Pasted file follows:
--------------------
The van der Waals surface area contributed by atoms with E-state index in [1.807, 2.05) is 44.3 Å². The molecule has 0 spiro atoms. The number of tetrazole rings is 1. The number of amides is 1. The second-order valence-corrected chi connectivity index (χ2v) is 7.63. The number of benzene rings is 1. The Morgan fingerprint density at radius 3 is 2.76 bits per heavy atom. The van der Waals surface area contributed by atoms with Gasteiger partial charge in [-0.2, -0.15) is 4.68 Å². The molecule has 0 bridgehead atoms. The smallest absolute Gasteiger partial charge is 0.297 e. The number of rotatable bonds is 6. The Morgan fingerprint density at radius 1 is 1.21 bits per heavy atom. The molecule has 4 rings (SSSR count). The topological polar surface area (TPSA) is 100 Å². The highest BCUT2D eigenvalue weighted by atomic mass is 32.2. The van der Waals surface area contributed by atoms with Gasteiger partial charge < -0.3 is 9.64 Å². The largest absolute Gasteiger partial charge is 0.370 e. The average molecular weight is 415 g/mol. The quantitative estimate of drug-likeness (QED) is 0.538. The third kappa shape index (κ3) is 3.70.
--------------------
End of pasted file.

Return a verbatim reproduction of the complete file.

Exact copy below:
The van der Waals surface area contributed by atoms with E-state index in [1.807, 2.05) is 44.3 Å². The molecule has 0 spiro atoms. The number of tetrazole rings is 1. The number of amides is 1. The second-order valence-corrected chi connectivity index (χ2v) is 7.63. The number of benzene rings is 1. The Morgan fingerprint density at radius 3 is 2.76 bits per heavy atom. The van der Waals surface area contributed by atoms with Gasteiger partial charge in [-0.2, -0.15) is 4.68 Å². The molecule has 0 bridgehead atoms. The smallest absolute Gasteiger partial charge is 0.297 e. The number of rotatable bonds is 6. The Morgan fingerprint density at radius 1 is 1.21 bits per heavy atom. The molecule has 4 rings (SSSR count). The topological polar surface area (TPSA) is 100 Å². The highest BCUT2D eigenvalue weighted by atomic mass is 32.2. The van der Waals surface area contributed by atoms with Gasteiger partial charge < -0.3 is 9.64 Å². The largest absolute Gasteiger partial charge is 0.370 e. The average molecular weight is 415 g/mol. The quantitative estimate of drug-likeness (QED) is 0.538. The third kappa shape index (κ3) is 3.70.